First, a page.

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Espresso Recipe - Ristretto
Ristretto or 'corto' as it is popularly called is a hot favorite of coffee lovers who would like to experiment on different varieties of espresso types. This espresso coffee is prepared by a very small shot of espresso. A shot is made of 1 to 1 1/2 ounces...
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Q: I'm going to buy my first Espresso machine. Are there certain features I shouldn't go without, with a new Espresso machine purchase? I want a lower end one for affordability reasons, but i still want a decent one. Suggestions?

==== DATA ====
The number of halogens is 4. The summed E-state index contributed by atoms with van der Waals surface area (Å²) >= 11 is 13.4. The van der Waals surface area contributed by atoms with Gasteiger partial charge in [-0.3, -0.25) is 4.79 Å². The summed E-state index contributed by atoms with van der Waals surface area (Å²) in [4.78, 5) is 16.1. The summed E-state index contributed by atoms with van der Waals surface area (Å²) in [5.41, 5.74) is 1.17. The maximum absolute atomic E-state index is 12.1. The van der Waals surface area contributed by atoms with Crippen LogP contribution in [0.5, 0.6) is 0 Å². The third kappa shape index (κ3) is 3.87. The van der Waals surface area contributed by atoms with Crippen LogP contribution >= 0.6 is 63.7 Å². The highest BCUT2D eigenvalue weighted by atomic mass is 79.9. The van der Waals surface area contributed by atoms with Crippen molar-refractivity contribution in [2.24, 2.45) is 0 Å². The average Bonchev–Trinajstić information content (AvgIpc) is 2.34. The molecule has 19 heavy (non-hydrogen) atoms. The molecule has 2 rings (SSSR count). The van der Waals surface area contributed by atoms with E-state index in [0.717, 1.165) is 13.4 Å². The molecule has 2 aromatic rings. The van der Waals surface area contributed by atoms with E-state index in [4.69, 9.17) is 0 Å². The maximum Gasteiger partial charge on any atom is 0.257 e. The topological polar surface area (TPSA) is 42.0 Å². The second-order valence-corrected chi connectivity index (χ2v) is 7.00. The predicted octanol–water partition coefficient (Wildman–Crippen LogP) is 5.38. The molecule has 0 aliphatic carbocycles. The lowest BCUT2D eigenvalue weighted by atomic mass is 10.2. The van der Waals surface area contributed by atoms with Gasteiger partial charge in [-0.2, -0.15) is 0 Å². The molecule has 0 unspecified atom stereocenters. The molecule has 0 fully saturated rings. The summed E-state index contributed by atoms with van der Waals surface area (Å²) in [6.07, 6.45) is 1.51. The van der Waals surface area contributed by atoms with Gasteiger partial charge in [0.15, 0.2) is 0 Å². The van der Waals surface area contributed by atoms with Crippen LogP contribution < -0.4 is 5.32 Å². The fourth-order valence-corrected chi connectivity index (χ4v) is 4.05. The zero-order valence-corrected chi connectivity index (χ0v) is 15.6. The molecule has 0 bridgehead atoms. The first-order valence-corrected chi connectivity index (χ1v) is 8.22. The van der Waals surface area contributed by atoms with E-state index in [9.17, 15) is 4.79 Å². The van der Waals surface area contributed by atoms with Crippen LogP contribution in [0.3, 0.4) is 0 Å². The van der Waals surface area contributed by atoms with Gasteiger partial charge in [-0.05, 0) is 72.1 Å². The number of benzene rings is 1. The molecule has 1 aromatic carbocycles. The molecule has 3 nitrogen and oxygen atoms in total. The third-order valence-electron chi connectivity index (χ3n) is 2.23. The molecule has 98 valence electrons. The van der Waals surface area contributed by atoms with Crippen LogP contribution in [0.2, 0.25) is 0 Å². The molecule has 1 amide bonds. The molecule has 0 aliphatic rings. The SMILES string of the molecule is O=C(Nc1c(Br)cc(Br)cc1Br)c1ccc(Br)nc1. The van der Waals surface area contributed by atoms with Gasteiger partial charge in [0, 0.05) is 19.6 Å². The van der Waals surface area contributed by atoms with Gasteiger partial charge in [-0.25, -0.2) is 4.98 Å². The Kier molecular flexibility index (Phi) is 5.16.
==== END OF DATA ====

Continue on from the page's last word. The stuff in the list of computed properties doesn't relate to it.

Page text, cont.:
A: Having owned more than one, I'm happy to share my opinions with you - my current model, a 'Hamilton Beach' that was highly regarded by Consumer Reports, is pathetic! Also, maybe you want a little guidance on how to make the best Espresso with whatever machine you buy? So let's talk in general terms- I agree that you want a pump-driven machine, at least 15 psi. Another thing I've observed is that the filter screen and the tamper are important. Get a model with a deep filter screen - my 'Hamilton Beach' has one that's very shallow, and I'm convinced that the steam doesn't stay in contact with the grounds long enough to accumulate flavor. Now, it will come with the machine a tamper, a little plastic thing that you use to pack the grounds into the filter screen - if the tamper is much smaller than the filter screen (like my HB) then it's difficult to pack the grounds properly. Also, they come with the little steam vent for frothing milk to make Capuccino - some of the vents have a special tip that incorporates air automatically. Others are just plain pointed steel tubing. The air-injector models make it easier. If you're going to be steaming milk, know that skim works best, and get one of those stainless steel pitchers so you can feel the temperature of the milk through the bottom - when it's very hot, but not too hot to touch, the frothing is completed. To make really good Espresso, you need the best beans. Try to find beans that have been roasted super-dark (of course) but that have an oily sheen on their surface - some places burn the beans and dry them out ('Starbucks'); the oils in the beans are essential to flavor and also to the creation of that smooth brown "crema" that floats atop the best Espresso. Of course, the very best way is to buy whole beans, is to keep them cool and dry, and grind them just before use. I have a 'Braun' grinder that adjusts to a very fine Espresso grind. It works well. You need to learn to pack the grounds tightly; most good baristas will try to put 35 pounds of pressure on the grounds, and they practice using a bathroom scale.